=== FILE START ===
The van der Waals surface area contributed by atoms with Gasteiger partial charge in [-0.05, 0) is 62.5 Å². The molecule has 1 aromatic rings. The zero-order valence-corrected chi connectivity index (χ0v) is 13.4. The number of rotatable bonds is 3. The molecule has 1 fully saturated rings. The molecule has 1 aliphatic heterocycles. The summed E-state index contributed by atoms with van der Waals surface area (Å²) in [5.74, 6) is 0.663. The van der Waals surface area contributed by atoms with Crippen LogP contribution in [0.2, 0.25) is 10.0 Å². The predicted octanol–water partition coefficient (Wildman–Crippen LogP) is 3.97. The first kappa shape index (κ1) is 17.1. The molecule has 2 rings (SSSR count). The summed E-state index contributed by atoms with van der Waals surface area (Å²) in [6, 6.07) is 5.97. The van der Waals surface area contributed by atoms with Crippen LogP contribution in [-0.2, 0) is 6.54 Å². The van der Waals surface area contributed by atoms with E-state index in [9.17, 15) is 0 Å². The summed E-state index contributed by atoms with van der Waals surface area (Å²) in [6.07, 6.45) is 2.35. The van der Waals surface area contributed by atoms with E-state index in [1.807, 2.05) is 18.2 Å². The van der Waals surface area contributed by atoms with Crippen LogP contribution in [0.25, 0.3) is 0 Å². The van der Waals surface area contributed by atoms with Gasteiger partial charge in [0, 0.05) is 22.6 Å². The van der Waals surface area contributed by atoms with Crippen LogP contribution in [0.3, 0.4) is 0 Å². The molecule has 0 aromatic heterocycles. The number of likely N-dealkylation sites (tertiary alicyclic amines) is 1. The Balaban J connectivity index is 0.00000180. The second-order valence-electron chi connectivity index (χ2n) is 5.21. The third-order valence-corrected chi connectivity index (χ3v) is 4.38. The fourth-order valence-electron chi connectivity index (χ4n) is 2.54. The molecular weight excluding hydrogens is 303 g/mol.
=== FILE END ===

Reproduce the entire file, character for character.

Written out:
The van der Waals surface area contributed by atoms with Gasteiger partial charge in [-0.05, 0) is 62.5 Å². The molecule has 1 aromatic rings. The zero-order valence-corrected chi connectivity index (χ0v) is 13.4. The number of rotatable bonds is 3. The molecule has 1 fully saturated rings. The molecule has 1 aliphatic heterocycles. The summed E-state index contributed by atoms with van der Waals surface area (Å²) in [5.74, 6) is 0.663. The van der Waals surface area contributed by atoms with Crippen LogP contribution in [0.2, 0.25) is 10.0 Å². The predicted octanol–water partition coefficient (Wildman–Crippen LogP) is 3.97. The first kappa shape index (κ1) is 17.1. The molecule has 2 rings (SSSR count). The summed E-state index contributed by atoms with van der Waals surface area (Å²) in [6, 6.07) is 5.97. The van der Waals surface area contributed by atoms with Crippen LogP contribution in [-0.2, 0) is 6.54 Å². The van der Waals surface area contributed by atoms with E-state index in [9.17, 15) is 0 Å². The summed E-state index contributed by atoms with van der Waals surface area (Å²) in [6.07, 6.45) is 2.35. The van der Waals surface area contributed by atoms with E-state index in [1.807, 2.05) is 18.2 Å². The van der Waals surface area contributed by atoms with Crippen LogP contribution in [0.25, 0.3) is 0 Å². The van der Waals surface area contributed by atoms with Gasteiger partial charge in [0, 0.05) is 22.6 Å². The van der Waals surface area contributed by atoms with Crippen LogP contribution in [0.3, 0.4) is 0 Å². The molecule has 0 aromatic heterocycles. The number of likely N-dealkylation sites (tertiary alicyclic amines) is 1. The Balaban J connectivity index is 0.00000180. The second-order valence-electron chi connectivity index (χ2n) is 5.21. The third-order valence-corrected chi connectivity index (χ3v) is 4.38. The fourth-order valence-electron chi connectivity index (χ4n) is 2.54. The molecular weight excluding hydrogens is 303 g/mol.